BEIJING - China's Communist Party dismissed a top legislative official and expelled him from the ruling organisation, its anti-corruption watchdog said Tuesday, amid a sweeping crackdown on graft.
Bai Enpei, 68, deputy head of the environment and resource protection committee of China's rubber stamp parliament, was investigated by the Central Commission for Discipline Inspection (CCDI) for "serious discipline violations", according to a statement on the commission's website.
During the investigation, Bai, who was formerly Communist Party chief of Yunnan province, was found to have "taken advantage of his position to benefit others" and accepted "huge bribes", it said, without giving further details.
His current position is equivalent to a minister's rank according to internal Communist Party rules. Bai's case will soon be transferred to judicial authorities for criminal prosecution, the statement said.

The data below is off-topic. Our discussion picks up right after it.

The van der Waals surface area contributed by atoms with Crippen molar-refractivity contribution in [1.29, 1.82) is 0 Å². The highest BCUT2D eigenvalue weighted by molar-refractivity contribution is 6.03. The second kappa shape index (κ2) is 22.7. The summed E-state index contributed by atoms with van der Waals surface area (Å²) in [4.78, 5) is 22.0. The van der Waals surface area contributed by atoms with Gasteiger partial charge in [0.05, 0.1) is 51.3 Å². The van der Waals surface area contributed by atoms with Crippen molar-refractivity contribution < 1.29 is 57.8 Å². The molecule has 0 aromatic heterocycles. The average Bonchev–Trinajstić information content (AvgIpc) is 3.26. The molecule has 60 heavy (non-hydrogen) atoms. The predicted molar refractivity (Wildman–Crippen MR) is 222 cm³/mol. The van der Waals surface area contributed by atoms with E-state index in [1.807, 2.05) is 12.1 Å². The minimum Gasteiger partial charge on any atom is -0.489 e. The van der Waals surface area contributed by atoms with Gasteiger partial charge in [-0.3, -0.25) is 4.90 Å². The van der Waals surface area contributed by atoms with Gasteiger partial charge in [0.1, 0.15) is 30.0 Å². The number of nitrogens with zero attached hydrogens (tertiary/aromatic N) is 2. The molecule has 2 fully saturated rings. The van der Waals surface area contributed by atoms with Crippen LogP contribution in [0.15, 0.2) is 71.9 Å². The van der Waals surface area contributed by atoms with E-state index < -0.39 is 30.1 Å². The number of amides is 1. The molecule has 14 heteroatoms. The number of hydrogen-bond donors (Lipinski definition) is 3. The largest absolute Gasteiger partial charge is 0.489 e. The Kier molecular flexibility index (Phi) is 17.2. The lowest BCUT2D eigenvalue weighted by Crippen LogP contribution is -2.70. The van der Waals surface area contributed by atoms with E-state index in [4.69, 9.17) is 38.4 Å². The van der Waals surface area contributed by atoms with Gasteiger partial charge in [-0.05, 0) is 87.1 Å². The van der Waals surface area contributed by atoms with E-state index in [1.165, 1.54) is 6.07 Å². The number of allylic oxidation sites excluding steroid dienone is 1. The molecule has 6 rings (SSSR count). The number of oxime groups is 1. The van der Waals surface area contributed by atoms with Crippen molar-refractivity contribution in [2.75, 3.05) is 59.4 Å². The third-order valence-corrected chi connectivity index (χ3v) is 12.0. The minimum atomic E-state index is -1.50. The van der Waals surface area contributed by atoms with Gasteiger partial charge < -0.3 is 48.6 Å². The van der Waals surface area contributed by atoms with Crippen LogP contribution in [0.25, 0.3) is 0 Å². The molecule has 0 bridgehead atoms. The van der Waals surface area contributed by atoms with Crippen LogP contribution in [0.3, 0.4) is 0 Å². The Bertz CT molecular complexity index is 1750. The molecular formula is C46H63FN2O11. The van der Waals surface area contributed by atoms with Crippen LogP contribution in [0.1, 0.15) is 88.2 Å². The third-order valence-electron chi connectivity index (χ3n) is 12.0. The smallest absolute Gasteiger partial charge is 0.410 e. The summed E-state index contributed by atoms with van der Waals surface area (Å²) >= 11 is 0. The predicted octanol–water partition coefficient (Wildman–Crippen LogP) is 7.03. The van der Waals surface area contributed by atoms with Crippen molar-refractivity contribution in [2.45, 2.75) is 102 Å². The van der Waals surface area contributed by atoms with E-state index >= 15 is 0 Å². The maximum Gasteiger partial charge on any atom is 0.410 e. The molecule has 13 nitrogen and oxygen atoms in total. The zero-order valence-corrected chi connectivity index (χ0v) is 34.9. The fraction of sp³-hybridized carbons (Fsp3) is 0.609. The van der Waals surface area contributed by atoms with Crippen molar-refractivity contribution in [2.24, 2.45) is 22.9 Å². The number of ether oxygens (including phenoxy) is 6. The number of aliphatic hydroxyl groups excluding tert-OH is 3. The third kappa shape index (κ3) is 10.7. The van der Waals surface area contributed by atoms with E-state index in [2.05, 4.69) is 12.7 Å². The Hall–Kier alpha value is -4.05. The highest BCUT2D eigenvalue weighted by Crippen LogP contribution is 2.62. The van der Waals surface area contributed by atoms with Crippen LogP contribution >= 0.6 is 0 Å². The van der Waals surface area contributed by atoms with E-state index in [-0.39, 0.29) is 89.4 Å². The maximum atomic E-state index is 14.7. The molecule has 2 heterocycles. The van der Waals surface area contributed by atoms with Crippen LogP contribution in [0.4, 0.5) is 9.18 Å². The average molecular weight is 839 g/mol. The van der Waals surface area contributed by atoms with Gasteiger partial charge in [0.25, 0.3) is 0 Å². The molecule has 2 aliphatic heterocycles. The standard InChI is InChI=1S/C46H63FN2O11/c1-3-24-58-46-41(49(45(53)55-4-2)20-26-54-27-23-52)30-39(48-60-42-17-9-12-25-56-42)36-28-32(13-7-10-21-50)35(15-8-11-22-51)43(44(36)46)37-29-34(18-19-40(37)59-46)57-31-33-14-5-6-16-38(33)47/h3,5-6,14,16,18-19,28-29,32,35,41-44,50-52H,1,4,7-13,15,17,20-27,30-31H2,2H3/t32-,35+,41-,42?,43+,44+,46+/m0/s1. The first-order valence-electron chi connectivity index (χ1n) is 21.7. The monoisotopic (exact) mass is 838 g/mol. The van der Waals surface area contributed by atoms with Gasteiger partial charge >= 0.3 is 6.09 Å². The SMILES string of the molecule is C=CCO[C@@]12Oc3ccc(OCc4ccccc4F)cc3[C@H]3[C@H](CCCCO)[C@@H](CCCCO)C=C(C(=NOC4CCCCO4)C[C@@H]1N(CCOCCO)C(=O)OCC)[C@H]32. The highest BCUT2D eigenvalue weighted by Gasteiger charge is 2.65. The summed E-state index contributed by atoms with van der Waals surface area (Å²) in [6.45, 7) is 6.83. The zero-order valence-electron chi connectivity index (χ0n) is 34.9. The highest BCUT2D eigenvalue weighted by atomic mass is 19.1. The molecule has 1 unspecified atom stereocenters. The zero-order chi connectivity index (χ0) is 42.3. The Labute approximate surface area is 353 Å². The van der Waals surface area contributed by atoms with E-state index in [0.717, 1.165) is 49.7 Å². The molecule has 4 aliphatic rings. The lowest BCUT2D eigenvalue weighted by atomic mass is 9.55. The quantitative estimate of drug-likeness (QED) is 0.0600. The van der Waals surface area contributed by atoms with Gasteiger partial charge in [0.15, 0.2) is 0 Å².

Previously, Bai held other high-profile positions, including acting governor of Qinghai province and deputy Party secretary of Inner Mongolia.
Graft has become endemic in China and Communist leader Xi Jinping launched a much-publicised drive against corruption after he came to power two years ago, vowing to target both high-level "tigers" and low-ranking "flies".
But analysts say China has failed to implement institutional safeguards against corruption, such as an independent judiciary and free media, leaving anti-graft campaigns subject to the influence of politics.